You may need to remove some of the plastic of the ski in order to sharpen edges.

Edge Bevel

Normally the intersection of the metal edge with the base forms an angle of around 1 to 0.5 degrees. The manufacturers website should give you exact figures. This is the edge bevel and makes the ski easier to turn. There are special guides, similar to the edge sharpening tools mentioned to achieve this angle and these are recommended. Alternatively wrap a few turns of masking tape around the file. Then file the edge of the ski with the masking tape on the base of the ski at a constant distance from the edge.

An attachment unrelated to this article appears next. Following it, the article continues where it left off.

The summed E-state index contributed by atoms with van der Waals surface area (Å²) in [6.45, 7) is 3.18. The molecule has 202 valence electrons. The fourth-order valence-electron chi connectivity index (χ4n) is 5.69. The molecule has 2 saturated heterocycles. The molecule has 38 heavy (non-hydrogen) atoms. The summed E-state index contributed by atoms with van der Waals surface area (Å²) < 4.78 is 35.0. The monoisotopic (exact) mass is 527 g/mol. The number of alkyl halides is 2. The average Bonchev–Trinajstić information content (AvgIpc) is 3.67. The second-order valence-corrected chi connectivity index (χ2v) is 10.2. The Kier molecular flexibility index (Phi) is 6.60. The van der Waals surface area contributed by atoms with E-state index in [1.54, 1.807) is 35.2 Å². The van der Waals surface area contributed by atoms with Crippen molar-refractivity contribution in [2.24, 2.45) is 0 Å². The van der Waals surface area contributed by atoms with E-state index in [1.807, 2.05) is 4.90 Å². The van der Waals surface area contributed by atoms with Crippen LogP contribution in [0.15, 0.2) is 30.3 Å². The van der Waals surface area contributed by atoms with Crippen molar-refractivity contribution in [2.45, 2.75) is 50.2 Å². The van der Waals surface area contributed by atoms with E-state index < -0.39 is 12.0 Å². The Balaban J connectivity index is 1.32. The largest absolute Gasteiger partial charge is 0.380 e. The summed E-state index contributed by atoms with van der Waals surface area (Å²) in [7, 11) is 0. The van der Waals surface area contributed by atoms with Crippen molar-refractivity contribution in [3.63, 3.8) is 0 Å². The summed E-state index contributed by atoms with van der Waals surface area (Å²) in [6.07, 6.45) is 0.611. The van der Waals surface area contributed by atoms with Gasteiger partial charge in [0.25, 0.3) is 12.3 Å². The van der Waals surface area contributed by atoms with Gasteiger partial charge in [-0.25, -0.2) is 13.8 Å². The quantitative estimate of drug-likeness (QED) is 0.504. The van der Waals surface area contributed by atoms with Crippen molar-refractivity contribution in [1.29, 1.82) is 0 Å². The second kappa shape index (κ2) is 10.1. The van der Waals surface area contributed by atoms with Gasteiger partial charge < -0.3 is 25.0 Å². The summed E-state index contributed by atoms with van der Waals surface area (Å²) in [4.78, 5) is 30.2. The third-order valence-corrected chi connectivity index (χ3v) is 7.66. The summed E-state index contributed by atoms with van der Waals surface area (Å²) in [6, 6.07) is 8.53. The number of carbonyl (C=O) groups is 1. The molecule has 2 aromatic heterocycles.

Of course, you may decided to just give your skis or board to a shop to tune once a year out of season when they are not busy and have a bit of time and enthusiasm and just do waxing and minor reparis and tuning the rest of the time.

Further Information

If you want to know more the Waxing and Care of Skis and Snowboards. The 120 detailed pages tell you all you need to know in some detail. The book is available from Amazon:0899973035 or Amazon-UK:0899973035